The transition from manual drawing to CAD [4] takes place as for BIM starting from the mechanical and precisely automotive industries; the need for absolute precision in the design for production is required by the simulations related to the efficiency of vehicles as well as the hypothesis of making the house a machine for living is becoming more and more possible.

In a traditional design workflow, the designer generally worked on his single area of expertise and from a preliminary architectural content descended the structural and plant choices unless required by a state of necessity. The subordination of actions in the development of the project was very clear and the roles as well. With the advent of CAD and the use of different layers this position of absolute dominance over the project begins to waver, if only for the possibility of greater flexibility in the construction of variants compared to previous workflows. Coordination becomes part of the design routine, at least above a certain size, and a process of modernization of the workflows takes place. Coordination has very specific goals: smoothing out conflicts, introducing compatible variants, correcting layers. There remains a vast waste of forces and time to correct different layers, sections, up to a better coordination between the windows of the model space but still in two-dimensional and limited scope. The discordances between those who work in architecture and those who work in engineering remain also when we try to visualize the project: for an architect it’s about evaluating the space and the perspective views or anyway the 3D sketches are the most used means; for an engineer the most adequate representation concerns plans and construction details.

In the early days of the BIM revolution [5], the first calculation applications linked to CAD tools, some first library of materials and objects, offered as blocks, mainly linked to price lists, came forward.

When BIM arrives, the revolution is disruptive; the designer’s point of view changes from the setting, working primarily from the 3D model. The sub-units of the model are objects, parametric, informed, and offer rapid possibilities in their transformation, in the modeling of the whole [6]. The preliminary phase of the project already brings in itself more information than necessary, having the single objects parameters defined; some argue that this definition from the first phases of the project of the objects risks binding the less experienced to the design. Nevertheless, the obtained model results the only true DB of all the information on the project, through which we can build the base documentation and not only.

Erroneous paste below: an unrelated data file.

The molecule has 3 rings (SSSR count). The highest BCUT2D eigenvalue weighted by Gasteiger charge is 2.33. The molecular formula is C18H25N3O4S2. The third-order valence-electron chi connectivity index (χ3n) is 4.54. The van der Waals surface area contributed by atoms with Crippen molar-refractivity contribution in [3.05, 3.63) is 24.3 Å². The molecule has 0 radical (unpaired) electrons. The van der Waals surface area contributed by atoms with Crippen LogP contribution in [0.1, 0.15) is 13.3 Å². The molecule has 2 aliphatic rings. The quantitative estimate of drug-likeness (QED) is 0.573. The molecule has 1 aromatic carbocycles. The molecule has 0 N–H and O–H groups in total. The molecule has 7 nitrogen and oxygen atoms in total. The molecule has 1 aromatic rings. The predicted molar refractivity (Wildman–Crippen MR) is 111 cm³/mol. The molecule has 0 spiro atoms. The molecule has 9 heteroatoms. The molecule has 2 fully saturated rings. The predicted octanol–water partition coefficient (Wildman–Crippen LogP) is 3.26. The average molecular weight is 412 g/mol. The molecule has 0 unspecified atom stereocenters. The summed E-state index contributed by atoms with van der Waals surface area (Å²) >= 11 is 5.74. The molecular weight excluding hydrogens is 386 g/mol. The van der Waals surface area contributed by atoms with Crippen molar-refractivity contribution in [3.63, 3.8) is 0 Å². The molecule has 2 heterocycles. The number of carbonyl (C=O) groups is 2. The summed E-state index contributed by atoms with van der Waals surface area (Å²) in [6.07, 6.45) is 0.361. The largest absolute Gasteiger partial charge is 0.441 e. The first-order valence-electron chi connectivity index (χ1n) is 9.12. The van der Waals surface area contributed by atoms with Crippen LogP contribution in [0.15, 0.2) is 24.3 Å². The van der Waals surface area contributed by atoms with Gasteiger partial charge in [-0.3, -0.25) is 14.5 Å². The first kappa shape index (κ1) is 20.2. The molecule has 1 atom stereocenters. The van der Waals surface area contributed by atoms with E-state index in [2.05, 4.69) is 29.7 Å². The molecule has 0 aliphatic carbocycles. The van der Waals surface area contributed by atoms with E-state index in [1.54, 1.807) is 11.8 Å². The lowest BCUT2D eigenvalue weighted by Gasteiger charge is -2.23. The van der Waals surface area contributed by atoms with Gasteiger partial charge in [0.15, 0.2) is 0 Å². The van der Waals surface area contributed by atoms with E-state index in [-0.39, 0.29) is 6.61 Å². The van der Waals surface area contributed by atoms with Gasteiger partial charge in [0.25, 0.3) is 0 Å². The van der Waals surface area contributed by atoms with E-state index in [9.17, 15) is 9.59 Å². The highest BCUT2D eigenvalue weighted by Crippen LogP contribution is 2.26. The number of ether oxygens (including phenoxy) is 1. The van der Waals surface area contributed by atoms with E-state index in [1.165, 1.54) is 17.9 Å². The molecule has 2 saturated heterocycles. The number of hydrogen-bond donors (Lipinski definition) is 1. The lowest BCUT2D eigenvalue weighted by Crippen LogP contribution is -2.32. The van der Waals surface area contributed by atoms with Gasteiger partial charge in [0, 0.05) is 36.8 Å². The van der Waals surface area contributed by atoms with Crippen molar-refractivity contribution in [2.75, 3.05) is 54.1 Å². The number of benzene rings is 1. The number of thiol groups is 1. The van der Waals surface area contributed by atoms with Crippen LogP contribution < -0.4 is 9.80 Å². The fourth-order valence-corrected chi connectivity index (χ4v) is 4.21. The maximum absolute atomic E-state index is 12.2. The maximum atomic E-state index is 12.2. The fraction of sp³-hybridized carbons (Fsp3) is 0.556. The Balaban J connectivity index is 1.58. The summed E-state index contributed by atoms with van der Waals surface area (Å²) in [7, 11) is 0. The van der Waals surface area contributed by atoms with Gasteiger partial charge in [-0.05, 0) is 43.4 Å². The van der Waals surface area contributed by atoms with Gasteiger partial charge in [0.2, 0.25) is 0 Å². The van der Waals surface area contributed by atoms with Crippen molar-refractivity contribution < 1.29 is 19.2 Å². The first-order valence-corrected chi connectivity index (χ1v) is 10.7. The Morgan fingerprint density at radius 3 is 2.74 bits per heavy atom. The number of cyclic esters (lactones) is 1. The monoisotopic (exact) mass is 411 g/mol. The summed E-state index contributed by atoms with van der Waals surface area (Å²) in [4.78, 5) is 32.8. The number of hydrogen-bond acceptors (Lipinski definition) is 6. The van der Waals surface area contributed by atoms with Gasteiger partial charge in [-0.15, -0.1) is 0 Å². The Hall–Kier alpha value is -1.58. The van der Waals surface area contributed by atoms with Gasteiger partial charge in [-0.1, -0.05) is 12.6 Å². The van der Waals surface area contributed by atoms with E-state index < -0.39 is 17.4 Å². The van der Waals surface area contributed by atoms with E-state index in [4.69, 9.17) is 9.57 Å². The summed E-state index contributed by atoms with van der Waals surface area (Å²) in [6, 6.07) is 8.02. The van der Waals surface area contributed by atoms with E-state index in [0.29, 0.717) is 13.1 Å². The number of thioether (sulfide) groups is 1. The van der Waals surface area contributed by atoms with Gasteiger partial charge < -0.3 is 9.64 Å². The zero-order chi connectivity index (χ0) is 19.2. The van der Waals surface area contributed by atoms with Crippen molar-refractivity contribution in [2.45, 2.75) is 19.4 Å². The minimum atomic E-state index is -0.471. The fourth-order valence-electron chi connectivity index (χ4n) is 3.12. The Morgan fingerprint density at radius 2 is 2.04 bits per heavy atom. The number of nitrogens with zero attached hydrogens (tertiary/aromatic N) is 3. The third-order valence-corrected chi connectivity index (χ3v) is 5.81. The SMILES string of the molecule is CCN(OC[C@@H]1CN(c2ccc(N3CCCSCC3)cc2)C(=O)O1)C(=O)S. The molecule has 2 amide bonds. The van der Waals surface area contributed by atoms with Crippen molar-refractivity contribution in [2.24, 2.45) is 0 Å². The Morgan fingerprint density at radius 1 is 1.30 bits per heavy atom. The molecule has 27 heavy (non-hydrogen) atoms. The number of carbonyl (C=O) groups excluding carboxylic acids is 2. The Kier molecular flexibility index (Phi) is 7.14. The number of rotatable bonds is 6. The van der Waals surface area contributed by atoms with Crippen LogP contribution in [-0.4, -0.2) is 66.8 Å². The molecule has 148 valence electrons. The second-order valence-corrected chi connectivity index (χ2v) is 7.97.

In addition, the parametric model combines the expectations of two worlds: the expectations of architects, who want to visualize the project at 1 m from the ground, and of engineers, who want to visualize what is in the project, such as in the walls or floors, finds a point of contact [7].

2.2 BIM model definition and introduction of a disruptive process

Once the backroom battles that accused BIM of deadening the creative process of designers have died down, process integration comes into its own. Geometric information alone does not allow the representation of the project necessary for the BIM process in its entirety, and therefore BIM proposes an object-based representation. In the case of construction, this translates into a representative schema modeled around the project entities and their mutual relationships.

In the definition of the floor object, for example, the geometry constitutes only one of the different properties of this building element; a room consisting of floors and walls, in addition to the geometric data will contain information such as connected walls and adjacent spaces. We speak not only of model set-up but of “building representation”, considering the specific domain of information integrated in the objects.

As the structural principles of object modeling are reshaped, metrics are introduced to measure the actual application of BIM within production facilities; as the level of maturity of BIM adoption increases, so do the levels. Level 0 represents the initial form of the introduction process; generally, people still work in two-dimensional mode, with 2D drawings enriched by data without shared standards. We are in traditional procedures, prodromes of a real BIM and far from an object-based structure. In level 1 standardized structures and formats are introduced, certainly in the design phase there is a 3D phase enriched by 2D documents with design information; however the collaborative phase is still remote and federated models are not yet in progress so the strengths of BIM are not yet used. At Level 2, we are already thinking in a fully collaborative environment: all parties are using 3D CAD models, and collaboration comes in the form of how information is exchanged between the various parties through common file formats that allow anyone to create a investigable federated model. So, we are in a 3D environment with attachments where the starting disciplines are still on separate models that can be assembled. At level 3, sharing and collaboration between disciplines is total. There is a single design model allocated in an IFC-compliant repository referred to in the following lines. At Level 3, the design team has overall control over design and construction, and design optimization is achieved. In Level 3, we talk about a fully open process and data integration enabled for standards-compliant “web services.” (Figure 1)